#9 cryptastix

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Posted 26 August 2017 - 02:59 AM

ok... this is what I'm thinking.

 

Can I play the lower register on a G/d Anglo.

 

All I truly need is to beable to properly play the bass clef. But Then that also will require that, It has the capability of playing in the key of C. 


Edited by cryptastix, 26 August 2017 - 03:05 AM.


#10 Don Taylor

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Posted 26 August 2017 - 08:54 AM

So, is your problem with not having the notes in the lower range?

If you go to the Button Box web-site and look at the pages for their own new instruments (the Ceili etc...) then they have note charts for each of the instruments. You will be able to check out the bottom notes for the concertina types that you are considering.

For example, on a G/D Anglo the lowest note is the G on the bottom line of the bass staff, for (most) Hayden's including the Elise the lowest note would be the C below middle C - which is around the middle of the bass staff.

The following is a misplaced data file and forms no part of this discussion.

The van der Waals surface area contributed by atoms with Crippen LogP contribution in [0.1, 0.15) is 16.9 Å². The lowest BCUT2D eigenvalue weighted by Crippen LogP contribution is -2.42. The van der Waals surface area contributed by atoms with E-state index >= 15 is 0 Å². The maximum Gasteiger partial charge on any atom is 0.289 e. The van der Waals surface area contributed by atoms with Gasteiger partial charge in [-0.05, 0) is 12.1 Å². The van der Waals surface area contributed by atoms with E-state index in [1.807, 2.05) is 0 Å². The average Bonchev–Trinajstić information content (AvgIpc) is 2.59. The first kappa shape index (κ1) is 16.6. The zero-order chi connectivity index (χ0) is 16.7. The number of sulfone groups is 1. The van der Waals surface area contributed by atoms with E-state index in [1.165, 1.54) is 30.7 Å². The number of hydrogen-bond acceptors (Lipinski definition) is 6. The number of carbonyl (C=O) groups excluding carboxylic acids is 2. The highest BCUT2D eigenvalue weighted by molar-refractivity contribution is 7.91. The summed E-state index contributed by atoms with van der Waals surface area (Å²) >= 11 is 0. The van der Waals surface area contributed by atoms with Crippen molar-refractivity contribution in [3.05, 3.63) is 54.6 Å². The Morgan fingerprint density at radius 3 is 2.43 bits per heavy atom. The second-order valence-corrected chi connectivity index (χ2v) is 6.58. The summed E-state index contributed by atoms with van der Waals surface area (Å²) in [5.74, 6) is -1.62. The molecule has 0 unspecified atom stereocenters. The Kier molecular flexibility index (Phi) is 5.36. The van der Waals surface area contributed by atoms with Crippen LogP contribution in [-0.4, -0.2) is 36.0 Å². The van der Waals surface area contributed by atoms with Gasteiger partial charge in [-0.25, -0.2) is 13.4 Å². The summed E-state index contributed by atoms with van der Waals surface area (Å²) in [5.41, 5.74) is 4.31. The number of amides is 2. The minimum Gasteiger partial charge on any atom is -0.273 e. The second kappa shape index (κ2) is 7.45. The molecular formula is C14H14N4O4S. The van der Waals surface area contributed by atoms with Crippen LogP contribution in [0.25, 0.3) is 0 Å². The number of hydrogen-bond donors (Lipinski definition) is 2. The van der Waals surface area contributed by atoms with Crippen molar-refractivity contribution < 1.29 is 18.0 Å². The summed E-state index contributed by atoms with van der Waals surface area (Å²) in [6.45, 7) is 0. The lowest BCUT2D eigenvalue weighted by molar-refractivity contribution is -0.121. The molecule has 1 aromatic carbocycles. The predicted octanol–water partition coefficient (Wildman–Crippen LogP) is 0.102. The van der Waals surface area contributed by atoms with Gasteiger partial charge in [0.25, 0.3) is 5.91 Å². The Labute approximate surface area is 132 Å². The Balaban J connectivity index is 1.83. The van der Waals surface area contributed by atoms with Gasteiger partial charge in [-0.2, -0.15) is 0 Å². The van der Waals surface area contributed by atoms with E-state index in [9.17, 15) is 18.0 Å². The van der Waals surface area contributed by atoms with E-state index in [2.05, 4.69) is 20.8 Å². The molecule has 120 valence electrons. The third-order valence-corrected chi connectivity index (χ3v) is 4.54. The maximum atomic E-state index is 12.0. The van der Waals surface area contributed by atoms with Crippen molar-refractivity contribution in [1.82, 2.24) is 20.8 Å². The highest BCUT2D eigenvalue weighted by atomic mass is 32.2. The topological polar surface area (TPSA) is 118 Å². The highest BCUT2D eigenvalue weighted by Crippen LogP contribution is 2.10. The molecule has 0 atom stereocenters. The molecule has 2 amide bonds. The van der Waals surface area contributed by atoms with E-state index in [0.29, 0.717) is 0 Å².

The piano has an enormous range for a single instrument and you are asking too much to get that sort of range in a small, portable instrument like a concertina.

Edited by Don Taylor, 26 August 2017 - 12:39 PM.


#11 cryptastix

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Posted 26 August 2017 - 10:42 AM

piano has an enormous range for a single instrument and you are asking too much to get that sort of range in a small, portable instrument like a concertina.

 

 

absolutely correct! That's why I use musescore to transpose the notation. I have just been struggling to learn how to construct song arrangements. and the lessons give some basic info on that. Its extremely annoying that I cannot just transpose their lessons to suit my C/G.

 

Ill look up the note chart. But I am still also struggling to fully understand.